readily willing to talk to anyone who approaches me. So I can question myself, why would they talk to me and how would they know what my intentions are ? They can always ignore us too. So I would usually end up telling someone with me, “look” there is a guy we could talk to and it remains that way. It is sad that we cannot approach anyone we want to only because we never know when it could be unsafe. And most likely the definition of safe and unsafe differs from person to person.
The person who is approaching I think usually has the upper hand in a conversation. For instance, if I were to approach someone i am sure of what I want to say and hence not too uncomfortable for me. At the same time if a stranger approached me, I would react in a questioning sense and I would only be okay to have a conversation depending on what he wants to communicate about as I would never be able to trust a person until I know his reason for approaching me. I guess it also depends upon the background of the stranger and the way he or she approaches.

Prerna Bishnoi

Street tales…

The little red riding hood was the first lesson that I learnt about the public- beware of strangers! The word stranger to me means unknown or “strange being” one I don’t understand because of lack of interaction. Whenever I think of a stranger a picture of a man comes before me. With a stranger there is a very strong fear of not being able to predict their reactions or understand their way of perception, it is even more for a man. In fact in contradiction to the previous statement there is a pre-conceived notion about men and their reactions and that is what makes me vary of interacting with them. Approaching a woman is easier, not that I can predict her reactions but I feel a sense of safety, I know that she isn’t going to touch me or make me feel uncomfortable in that way. I guess this has to do with a deeply ingrained conditioning.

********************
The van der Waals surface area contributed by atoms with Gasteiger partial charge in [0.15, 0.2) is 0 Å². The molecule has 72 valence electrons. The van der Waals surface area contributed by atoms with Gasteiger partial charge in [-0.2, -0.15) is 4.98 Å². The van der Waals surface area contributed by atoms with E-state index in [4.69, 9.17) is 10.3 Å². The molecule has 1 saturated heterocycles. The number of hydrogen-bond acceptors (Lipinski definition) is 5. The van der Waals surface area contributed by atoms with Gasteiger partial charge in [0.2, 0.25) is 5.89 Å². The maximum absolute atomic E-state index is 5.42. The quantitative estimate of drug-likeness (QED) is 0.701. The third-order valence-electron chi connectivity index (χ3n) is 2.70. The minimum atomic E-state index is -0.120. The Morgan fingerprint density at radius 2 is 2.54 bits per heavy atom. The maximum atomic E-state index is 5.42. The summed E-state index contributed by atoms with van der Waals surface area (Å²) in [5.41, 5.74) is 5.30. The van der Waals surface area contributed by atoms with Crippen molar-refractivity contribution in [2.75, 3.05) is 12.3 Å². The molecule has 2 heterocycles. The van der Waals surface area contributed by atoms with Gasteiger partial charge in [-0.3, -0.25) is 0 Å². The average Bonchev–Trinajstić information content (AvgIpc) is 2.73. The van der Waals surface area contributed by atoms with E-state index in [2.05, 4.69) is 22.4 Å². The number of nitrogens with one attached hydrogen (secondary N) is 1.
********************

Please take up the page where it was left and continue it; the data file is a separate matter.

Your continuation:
I think I have felt attracted to a stranger before but other than discussing him amongst my friends I haven’t had the guts to go up and talk to him even if all I want to do is ask a question because there is a lot of scope for misinterpretation of words. Just recently my friends and i were travelling in a bus and happened to find a “cute” boy in the backseat of the bus just next to ours. it is a different story that the bus moved before we could do anything but one thing is for sure all i could do is maybe stare at him to draw attention and smile at him only to make my presence known. however being amongst over enthusiastic friends we might have gone overboard with tactics to draw attention to ourselves like talk loudly, giggle, smile witha flirtatios edge to it but one thing is for sure i was aware of the fact that the boy seemed our age and from a similar socio-economic class moreover there was a sense of safety being in a separate bus.

if i do find a stranger attractive all i would do is smile and giggle to myself. discuss him amongst my friends, blush if they tease try and draw too much attention to me. if i am alone i would just tell myself look at him a second glass at the max and then go on my way. strangely such attractions do not linger on in my head for long so there is no desperate urge to start a conversation or establish interaction. more often than not i am highly confined to myself drawing a rigid boundary around myself for the fear of my actions or moves towards those men drawing unwanted attention towards myself.